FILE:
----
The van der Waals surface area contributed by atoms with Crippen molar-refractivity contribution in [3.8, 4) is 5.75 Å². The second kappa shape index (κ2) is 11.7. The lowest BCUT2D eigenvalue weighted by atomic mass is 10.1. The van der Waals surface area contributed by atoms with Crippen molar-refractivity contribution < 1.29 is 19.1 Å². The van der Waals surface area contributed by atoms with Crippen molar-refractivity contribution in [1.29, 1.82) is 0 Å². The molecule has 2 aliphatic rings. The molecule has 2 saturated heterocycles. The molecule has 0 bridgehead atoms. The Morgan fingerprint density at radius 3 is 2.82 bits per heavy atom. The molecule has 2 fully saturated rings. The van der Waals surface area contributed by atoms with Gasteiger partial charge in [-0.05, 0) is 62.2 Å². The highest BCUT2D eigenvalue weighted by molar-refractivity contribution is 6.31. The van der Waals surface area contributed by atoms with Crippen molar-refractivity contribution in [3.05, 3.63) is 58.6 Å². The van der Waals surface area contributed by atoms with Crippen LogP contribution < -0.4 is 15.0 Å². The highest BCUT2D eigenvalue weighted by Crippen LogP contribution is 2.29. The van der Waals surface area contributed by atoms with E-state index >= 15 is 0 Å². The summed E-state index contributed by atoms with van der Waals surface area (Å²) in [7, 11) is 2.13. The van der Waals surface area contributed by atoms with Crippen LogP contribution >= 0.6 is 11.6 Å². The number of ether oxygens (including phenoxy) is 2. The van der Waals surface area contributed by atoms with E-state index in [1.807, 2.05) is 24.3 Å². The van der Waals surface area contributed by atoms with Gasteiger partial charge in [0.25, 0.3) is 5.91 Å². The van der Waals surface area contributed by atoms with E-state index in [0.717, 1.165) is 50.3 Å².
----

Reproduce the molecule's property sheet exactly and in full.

The van der Waals surface area contributed by atoms with Crippen molar-refractivity contribution in [3.8, 4) is 5.75 Å². The second kappa shape index (κ2) is 11.7. The lowest BCUT2D eigenvalue weighted by atomic mass is 10.1. The van der Waals surface area contributed by atoms with Crippen molar-refractivity contribution < 1.29 is 19.1 Å². The van der Waals surface area contributed by atoms with Crippen molar-refractivity contribution in [1.29, 1.82) is 0 Å². The molecule has 2 aliphatic rings. The molecule has 2 saturated heterocycles. The molecule has 0 bridgehead atoms. The Morgan fingerprint density at radius 3 is 2.82 bits per heavy atom. The molecule has 2 fully saturated rings. The van der Waals surface area contributed by atoms with Gasteiger partial charge in [-0.05, 0) is 62.2 Å². The highest BCUT2D eigenvalue weighted by molar-refractivity contribution is 6.31. The van der Waals surface area contributed by atoms with Crippen molar-refractivity contribution in [3.05, 3.63) is 58.6 Å². The van der Waals surface area contributed by atoms with Crippen LogP contribution < -0.4 is 15.0 Å². The highest BCUT2D eigenvalue weighted by Crippen LogP contribution is 2.29. The van der Waals surface area contributed by atoms with E-state index >= 15 is 0 Å². The summed E-state index contributed by atoms with van der Waals surface area (Å²) in [7, 11) is 2.13. The van der Waals surface area contributed by atoms with Crippen LogP contribution >= 0.6 is 11.6 Å². The number of ether oxygens (including phenoxy) is 2. The van der Waals surface area contributed by atoms with E-state index in [1.807, 2.05) is 24.3 Å². The van der Waals surface area contributed by atoms with Gasteiger partial charge in [0.25, 0.3) is 5.91 Å². The van der Waals surface area contributed by atoms with E-state index in [0.717, 1.165) is 50.3 Å².